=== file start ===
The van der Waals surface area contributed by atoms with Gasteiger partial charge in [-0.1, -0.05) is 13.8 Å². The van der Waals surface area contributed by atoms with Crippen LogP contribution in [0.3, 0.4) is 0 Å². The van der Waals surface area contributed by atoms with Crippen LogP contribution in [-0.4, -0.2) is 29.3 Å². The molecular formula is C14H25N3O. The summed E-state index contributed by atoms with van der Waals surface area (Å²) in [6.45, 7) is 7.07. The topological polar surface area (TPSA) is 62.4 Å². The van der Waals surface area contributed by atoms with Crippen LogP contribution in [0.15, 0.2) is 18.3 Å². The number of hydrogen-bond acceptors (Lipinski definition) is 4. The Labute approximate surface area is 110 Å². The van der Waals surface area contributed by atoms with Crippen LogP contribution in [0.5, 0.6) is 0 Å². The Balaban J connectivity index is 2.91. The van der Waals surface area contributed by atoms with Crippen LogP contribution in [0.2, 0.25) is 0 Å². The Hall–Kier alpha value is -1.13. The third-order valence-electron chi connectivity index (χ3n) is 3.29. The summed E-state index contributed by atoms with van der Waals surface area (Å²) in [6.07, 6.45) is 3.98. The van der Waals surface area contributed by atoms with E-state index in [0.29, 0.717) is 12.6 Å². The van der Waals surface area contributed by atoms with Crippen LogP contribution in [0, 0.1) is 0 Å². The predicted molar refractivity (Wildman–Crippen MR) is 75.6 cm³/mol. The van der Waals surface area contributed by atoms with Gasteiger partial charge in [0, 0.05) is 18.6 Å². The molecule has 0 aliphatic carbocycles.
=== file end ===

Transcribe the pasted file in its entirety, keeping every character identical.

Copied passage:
The van der Waals surface area contributed by atoms with Gasteiger partial charge in [-0.1, -0.05) is 13.8 Å². The van der Waals surface area contributed by atoms with Crippen LogP contribution in [0.3, 0.4) is 0 Å². The van der Waals surface area contributed by atoms with Crippen LogP contribution in [-0.4, -0.2) is 29.3 Å². The molecular formula is C14H25N3O. The summed E-state index contributed by atoms with van der Waals surface area (Å²) in [6.45, 7) is 7.07. The topological polar surface area (TPSA) is 62.4 Å². The van der Waals surface area contributed by atoms with Crippen LogP contribution in [0.15, 0.2) is 18.3 Å². The number of hydrogen-bond acceptors (Lipinski definition) is 4. The Labute approximate surface area is 110 Å². The van der Waals surface area contributed by atoms with Crippen LogP contribution in [0.5, 0.6) is 0 Å². The Balaban J connectivity index is 2.91. The van der Waals surface area contributed by atoms with Crippen LogP contribution in [0.2, 0.25) is 0 Å². The Hall–Kier alpha value is -1.13. The third-order valence-electron chi connectivity index (χ3n) is 3.29. The summed E-state index contributed by atoms with van der Waals surface area (Å²) in [6.07, 6.45) is 3.98. The van der Waals surface area contributed by atoms with E-state index in [0.29, 0.717) is 12.6 Å². The van der Waals surface area contributed by atoms with Crippen LogP contribution in [0, 0.1) is 0 Å². The predicted molar refractivity (Wildman–Crippen MR) is 75.6 cm³/mol. The van der Waals surface area contributed by atoms with Gasteiger partial charge in [0, 0.05) is 18.6 Å². The molecule has 0 aliphatic carbocycles.